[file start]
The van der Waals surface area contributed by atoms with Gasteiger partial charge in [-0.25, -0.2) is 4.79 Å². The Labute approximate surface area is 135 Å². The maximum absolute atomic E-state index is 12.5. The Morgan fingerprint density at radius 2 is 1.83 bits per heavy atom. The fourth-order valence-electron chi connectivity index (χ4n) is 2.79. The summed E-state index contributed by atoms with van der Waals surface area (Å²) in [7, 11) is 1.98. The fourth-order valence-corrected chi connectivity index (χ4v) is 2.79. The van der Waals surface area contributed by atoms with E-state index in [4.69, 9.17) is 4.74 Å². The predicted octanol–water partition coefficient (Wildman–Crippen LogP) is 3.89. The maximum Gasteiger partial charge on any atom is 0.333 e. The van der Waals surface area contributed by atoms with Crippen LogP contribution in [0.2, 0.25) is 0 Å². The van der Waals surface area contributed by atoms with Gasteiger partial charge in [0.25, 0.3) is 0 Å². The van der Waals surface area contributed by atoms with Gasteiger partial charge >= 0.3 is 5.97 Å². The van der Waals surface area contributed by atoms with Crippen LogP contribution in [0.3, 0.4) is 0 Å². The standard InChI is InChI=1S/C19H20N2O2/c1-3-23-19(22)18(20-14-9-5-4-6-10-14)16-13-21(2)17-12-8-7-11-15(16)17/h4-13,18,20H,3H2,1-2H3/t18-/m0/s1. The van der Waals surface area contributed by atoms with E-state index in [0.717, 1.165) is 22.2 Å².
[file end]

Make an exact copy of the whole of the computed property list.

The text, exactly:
The van der Waals surface area contributed by atoms with Gasteiger partial charge in [-0.25, -0.2) is 4.79 Å². The Labute approximate surface area is 135 Å². The maximum absolute atomic E-state index is 12.5. The Morgan fingerprint density at radius 2 is 1.83 bits per heavy atom. The fourth-order valence-electron chi connectivity index (χ4n) is 2.79. The summed E-state index contributed by atoms with van der Waals surface area (Å²) in [7, 11) is 1.98. The fourth-order valence-corrected chi connectivity index (χ4v) is 2.79. The van der Waals surface area contributed by atoms with E-state index in [4.69, 9.17) is 4.74 Å². The predicted octanol–water partition coefficient (Wildman–Crippen LogP) is 3.89. The maximum Gasteiger partial charge on any atom is 0.333 e. The van der Waals surface area contributed by atoms with Crippen LogP contribution in [0.2, 0.25) is 0 Å². The van der Waals surface area contributed by atoms with Gasteiger partial charge in [0.25, 0.3) is 0 Å². The van der Waals surface area contributed by atoms with Gasteiger partial charge >= 0.3 is 5.97 Å². The van der Waals surface area contributed by atoms with Crippen LogP contribution in [0.3, 0.4) is 0 Å². The standard InChI is InChI=1S/C19H20N2O2/c1-3-23-19(22)18(20-14-9-5-4-6-10-14)16-13-21(2)17-12-8-7-11-15(16)17/h4-13,18,20H,3H2,1-2H3/t18-/m0/s1. The van der Waals surface area contributed by atoms with E-state index in [0.717, 1.165) is 22.2 Å².